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carriage. It will describe a circle round a point, therefore may be turned round on its own length of ground, and in a sharper angle than any other carriage can. Either end may be used as the fore end at pleasure, by merely shifting the pole or shafts, therefore all obstructions and stoppages are avoided. This carriage is admirably calculated for timber, as the line of draught is straight forward in all positions; the timber will be carried forward nearly half its length in the act of turning any angle, therefore such timber may be turned on this carriage where no other can. It is also well adapted for the conveyance of siege artillery or pontoons, as in case of necessity (which often occurs abroad, where such carriages, &c. must be long delayed, or perhaps abandoned to the enemy), the pole or shafts may be shifted in one mi

nute, and the carriage retreat in safety. Fig. 8 is the ground plan of an expanding axle-tree, adapted to various purposes in agriculture. I is the pole; 2 the wheels; 33 two bars of wood that cross the square frame, and extend and join to 4, which is a harrow, rake, or drill, with two joints 10, 10, which move both ways, so that when the carriage is in use the harrow, &c. not only expands with the carriage, but will let its ends fall downwards, so as completely to embrace any ridge of land however convex; also when the carriage is contracted, those arms and joints will cause and permit the harrow to contract at the same time. 5 is a chain or rope which is attached to the square frame at the point or angle next to 5, and extends under the axle-tree to 6, where there is a ring fixed to the said chain or rope. 6 is another ring fixed to the point or angle at 6. By fixing the horse to the ring of the rope - OT cr chain, the carriage will with great ease be progres'sively expanded for use, and kept in that state. By fixing the horse on the ring 6, the carriage will in like manner be contracted, and kept so. Any other width may be had by a bar from 11 to 11. The square frame is com+osed of four pieces of wood, of such a length as to admit of an expansion of the intended width; they are fixed to each other by a bolt at all the angles marked 8, as are the two bars marked 33; so that every point of contact has a free motion. The whole frame is fixed to the axle-tree at 7, 7. By this frame, &c. the carriage may be expanded or contracted with ease and at pleasure to answer any road, or to cultivate any given width of ground at once going over. The driver is to ride, and the horses and wheels to go in the furrows; thus do much more work, and in a better manner, with less injury to the soil and grain than by any method now in use. This invention may be applied to a one horse chaise, taxed cart, &c. where the roads are bad, as such chaise, &c. could contract or expand so as to run within or without the old ruts; for which purpose the frame might be made circular, which would be a more pleasing form, and as slight as possible.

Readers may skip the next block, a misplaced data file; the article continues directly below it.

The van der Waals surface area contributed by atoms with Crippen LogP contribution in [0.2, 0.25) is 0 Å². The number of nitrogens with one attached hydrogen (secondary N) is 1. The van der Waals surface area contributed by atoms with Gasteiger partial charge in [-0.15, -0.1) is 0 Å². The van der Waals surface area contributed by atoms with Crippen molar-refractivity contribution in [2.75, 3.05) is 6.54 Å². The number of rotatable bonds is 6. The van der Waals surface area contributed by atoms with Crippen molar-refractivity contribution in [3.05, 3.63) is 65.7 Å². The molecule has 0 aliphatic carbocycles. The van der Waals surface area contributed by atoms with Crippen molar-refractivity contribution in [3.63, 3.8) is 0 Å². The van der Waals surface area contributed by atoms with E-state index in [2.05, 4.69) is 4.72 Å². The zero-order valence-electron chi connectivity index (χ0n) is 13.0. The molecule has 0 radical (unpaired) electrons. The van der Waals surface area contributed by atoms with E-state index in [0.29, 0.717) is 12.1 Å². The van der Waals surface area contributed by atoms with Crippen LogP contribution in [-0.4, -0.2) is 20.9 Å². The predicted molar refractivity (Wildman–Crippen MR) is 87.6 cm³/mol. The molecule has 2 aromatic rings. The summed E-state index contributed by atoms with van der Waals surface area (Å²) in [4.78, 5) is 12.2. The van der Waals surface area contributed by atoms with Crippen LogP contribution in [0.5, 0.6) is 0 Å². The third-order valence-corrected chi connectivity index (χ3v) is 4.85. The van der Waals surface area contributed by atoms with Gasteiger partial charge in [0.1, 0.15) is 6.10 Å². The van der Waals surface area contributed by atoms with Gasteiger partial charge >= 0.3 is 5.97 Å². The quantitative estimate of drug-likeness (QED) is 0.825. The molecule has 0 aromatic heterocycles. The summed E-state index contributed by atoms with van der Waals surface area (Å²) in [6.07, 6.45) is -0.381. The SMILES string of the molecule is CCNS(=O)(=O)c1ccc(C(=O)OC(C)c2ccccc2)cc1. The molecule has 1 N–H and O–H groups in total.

I am, Gentlemen,
Yours, &c.
P. ANDREws.

Pescription.

Description of an Apparatus to secure Persons from sins. ing in Water, or to act as a Life Preserver when shipwrecked. By Mr. F. C. DANIEL, of Wapping. - . * With an Engraving. From the TRANSActions of the Society for the Encouragement of ARts, MANUFACTURES, and CoMMERCE.